Justices Likely to Toss ‘Nonsense’ Conviction

     (CN) – Trying to unravel a dead judge’s semantically confusing statements, the Supreme Court seemed inclined Tuesday to uphold the early release of a convicted killer.
     It had been the Seventh Circuit that ordered the release of Lawrence Owens halfway through his 25-year sentence for the 1999 murder of 17-year-old Ramon Nelson.
     The court’s damning reversal called the bench trial and resulting verdict convicting Owens “nonsense.”
     Among the most troubling problems with the case had been flaws in the testimony from eyewitnesses who initially claimed to have seen Owens wield the stick that knocked Nelson off his bike and killed him in Markham, Ill., about 20 miles south of Chicago.
     At trial, one of the witnesses pointed to a photo of someone else in a photo array as being Owens, even though Owens was present in the courtroom.
     The witnesses also offered differing testimony as to how many assailants were involved in the attack.
     Nelson had been carrying 40 individually packaged bags of crack cocaine in his coat pocket at the time of his death, and the trial judge seized upon this evidence in handing down his verdict against Owens.
     “I think all of the witnesses skirted the real issue,” Judge Joseph Macellaio told the court, as quoted by the Seventh Circuit. “The issue to me was you have a 17-year-old youth on a bike who is a drug dealer [Nelson], who Larry Owens knew he was a drug dealer. Larry Owens wanted to knock him off. I think the state’s evidence has proved that fact. Finding of guilty of murder.”
     Macellaio died in 2013, however, leaving the courts to decide what he meant about the supposed facts. The Seventh Circuit wound up blasting Macellaio last year for his “verdict based on groundless conjecture.”
     Illinois brought the case to the Supreme Court for review, but Justice Sonia Sotomayor had tough words for the state’s attorney Carolyn Shapiro at a hearing Tuesday morning in Washington, D.C.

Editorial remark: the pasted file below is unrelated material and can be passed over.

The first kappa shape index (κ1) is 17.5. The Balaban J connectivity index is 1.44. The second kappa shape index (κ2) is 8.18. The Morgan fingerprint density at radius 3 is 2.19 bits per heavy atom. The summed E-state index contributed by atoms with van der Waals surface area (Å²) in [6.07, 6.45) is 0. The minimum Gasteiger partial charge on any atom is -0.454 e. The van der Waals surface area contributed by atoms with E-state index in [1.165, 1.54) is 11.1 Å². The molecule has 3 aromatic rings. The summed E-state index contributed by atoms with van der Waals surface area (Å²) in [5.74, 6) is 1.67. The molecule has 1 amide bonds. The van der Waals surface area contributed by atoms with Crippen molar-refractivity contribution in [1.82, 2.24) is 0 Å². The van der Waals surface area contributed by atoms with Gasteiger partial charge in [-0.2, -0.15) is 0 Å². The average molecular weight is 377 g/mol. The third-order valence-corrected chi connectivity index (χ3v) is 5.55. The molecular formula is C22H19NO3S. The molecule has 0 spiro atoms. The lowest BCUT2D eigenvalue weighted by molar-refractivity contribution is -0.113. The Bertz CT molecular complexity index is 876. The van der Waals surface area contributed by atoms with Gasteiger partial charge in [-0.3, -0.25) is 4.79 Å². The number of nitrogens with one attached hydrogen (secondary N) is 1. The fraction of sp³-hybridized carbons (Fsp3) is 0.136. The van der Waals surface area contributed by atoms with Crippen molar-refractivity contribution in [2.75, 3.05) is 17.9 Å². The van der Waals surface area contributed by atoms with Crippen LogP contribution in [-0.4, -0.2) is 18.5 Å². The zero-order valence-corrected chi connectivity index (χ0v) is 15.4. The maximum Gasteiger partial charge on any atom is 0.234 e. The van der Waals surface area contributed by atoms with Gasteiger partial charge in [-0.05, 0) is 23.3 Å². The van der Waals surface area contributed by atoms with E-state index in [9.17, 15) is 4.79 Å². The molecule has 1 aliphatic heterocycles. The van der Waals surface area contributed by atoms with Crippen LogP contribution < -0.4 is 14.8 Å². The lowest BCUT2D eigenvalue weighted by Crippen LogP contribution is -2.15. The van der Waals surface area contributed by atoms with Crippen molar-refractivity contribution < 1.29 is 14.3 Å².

A transcript of the proceedings shows Sotomayor haranguing Shaprio for arguing that the judge could make assumptions about Owens, with no supporting evidence, out of “whole cloth.”
     Assistant Attorney General Shapiro said such an assumption is permissible because it was not the basis for his verdict – Illinois law does not require proof of motive for a murder conviction.
     “Factfinders are free to develop a theory of the case that is not presented by the state as long as it is consistent with the evidence and as long as the evidence itself is sufficient to establish guilt beyond a reasonable doubt,” Shapiro told the court.
     Representing Owens, Jenner & Block attorney Barry Levenstam argued that it was the only fact the judge mentioned – and he did so immediately before issuing his verdict.
     “In framing what the issue is to him, he says that Mr. Owens knew that this victim was a drug dealer and wanted to knock him off, presumably because he’s a drug dealer,” Levenstam told the court. “And from the very next thing that he says, his finding of guilty of murder.”
     Justice Stephen Breyer posited that the judge’s statement was a reaction to dissatisfaction with the witnesses, possibly believing they were not telling the truth out of fear.
     Thus, his closing statement was just intended to cut through the inconsistencies and state what he believed was causing them, and what caused the murder.
     Levenstam said that possibility does not cut it for Illinois.
     “My answer to that is that is speculation upon speculation upon speculation, and it’s not a basis for putting somebody behind bars for 25 years,” Levenstam said.